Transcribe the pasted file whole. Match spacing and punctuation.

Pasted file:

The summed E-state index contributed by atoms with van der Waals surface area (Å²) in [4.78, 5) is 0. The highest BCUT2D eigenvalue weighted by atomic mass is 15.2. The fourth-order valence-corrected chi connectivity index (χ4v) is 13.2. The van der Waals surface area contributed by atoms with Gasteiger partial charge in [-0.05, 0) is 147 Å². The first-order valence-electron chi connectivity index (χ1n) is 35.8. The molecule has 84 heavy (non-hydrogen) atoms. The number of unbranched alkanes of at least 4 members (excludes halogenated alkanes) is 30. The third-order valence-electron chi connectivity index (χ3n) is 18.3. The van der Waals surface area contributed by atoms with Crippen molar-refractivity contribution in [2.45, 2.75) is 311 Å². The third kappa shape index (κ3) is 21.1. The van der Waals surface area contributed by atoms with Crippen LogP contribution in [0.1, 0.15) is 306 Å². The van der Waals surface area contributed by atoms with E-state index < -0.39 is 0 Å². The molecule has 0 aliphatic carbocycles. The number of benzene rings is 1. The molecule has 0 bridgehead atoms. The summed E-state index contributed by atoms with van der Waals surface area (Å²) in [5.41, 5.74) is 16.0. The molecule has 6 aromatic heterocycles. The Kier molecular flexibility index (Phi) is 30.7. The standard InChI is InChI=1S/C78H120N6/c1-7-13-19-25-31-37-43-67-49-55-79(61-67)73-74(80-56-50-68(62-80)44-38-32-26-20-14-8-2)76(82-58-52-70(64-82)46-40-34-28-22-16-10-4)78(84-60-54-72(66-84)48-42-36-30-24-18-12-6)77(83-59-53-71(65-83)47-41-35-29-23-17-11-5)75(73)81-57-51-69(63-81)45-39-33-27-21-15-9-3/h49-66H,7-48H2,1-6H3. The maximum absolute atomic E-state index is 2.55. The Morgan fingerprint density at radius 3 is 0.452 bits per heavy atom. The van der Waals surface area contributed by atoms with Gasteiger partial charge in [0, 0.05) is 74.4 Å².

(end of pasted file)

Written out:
The summed E-state index contributed by atoms with van der Waals surface area (Å²) in [4.78, 5) is 0. The highest BCUT2D eigenvalue weighted by atomic mass is 15.2. The fourth-order valence-corrected chi connectivity index (χ4v) is 13.2. The van der Waals surface area contributed by atoms with Gasteiger partial charge in [-0.05, 0) is 147 Å². The first-order valence-electron chi connectivity index (χ1n) is 35.8. The molecule has 84 heavy (non-hydrogen) atoms. The number of unbranched alkanes of at least 4 members (excludes halogenated alkanes) is 30. The third-order valence-electron chi connectivity index (χ3n) is 18.3. The van der Waals surface area contributed by atoms with Crippen molar-refractivity contribution in [2.45, 2.75) is 311 Å². The third kappa shape index (κ3) is 21.1. The van der Waals surface area contributed by atoms with Crippen LogP contribution in [0.1, 0.15) is 306 Å². The van der Waals surface area contributed by atoms with E-state index < -0.39 is 0 Å². The molecule has 0 aliphatic carbocycles. The number of benzene rings is 1. The molecule has 0 bridgehead atoms. The summed E-state index contributed by atoms with van der Waals surface area (Å²) in [5.41, 5.74) is 16.0. The molecule has 6 aromatic heterocycles. The Kier molecular flexibility index (Phi) is 30.7. The standard InChI is InChI=1S/C78H120N6/c1-7-13-19-25-31-37-43-67-49-55-79(61-67)73-74(80-56-50-68(62-80)44-38-32-26-20-14-8-2)76(82-58-52-70(64-82)46-40-34-28-22-16-10-4)78(84-60-54-72(66-84)48-42-36-30-24-18-12-6)77(83-59-53-71(65-83)47-41-35-29-23-17-11-5)75(73)81-57-51-69(63-81)45-39-33-27-21-15-9-3/h49-66H,7-48H2,1-6H3. The maximum absolute atomic E-state index is 2.55. The Morgan fingerprint density at radius 3 is 0.452 bits per heavy atom. The van der Waals surface area contributed by atoms with Gasteiger partial charge in [0, 0.05) is 74.4 Å².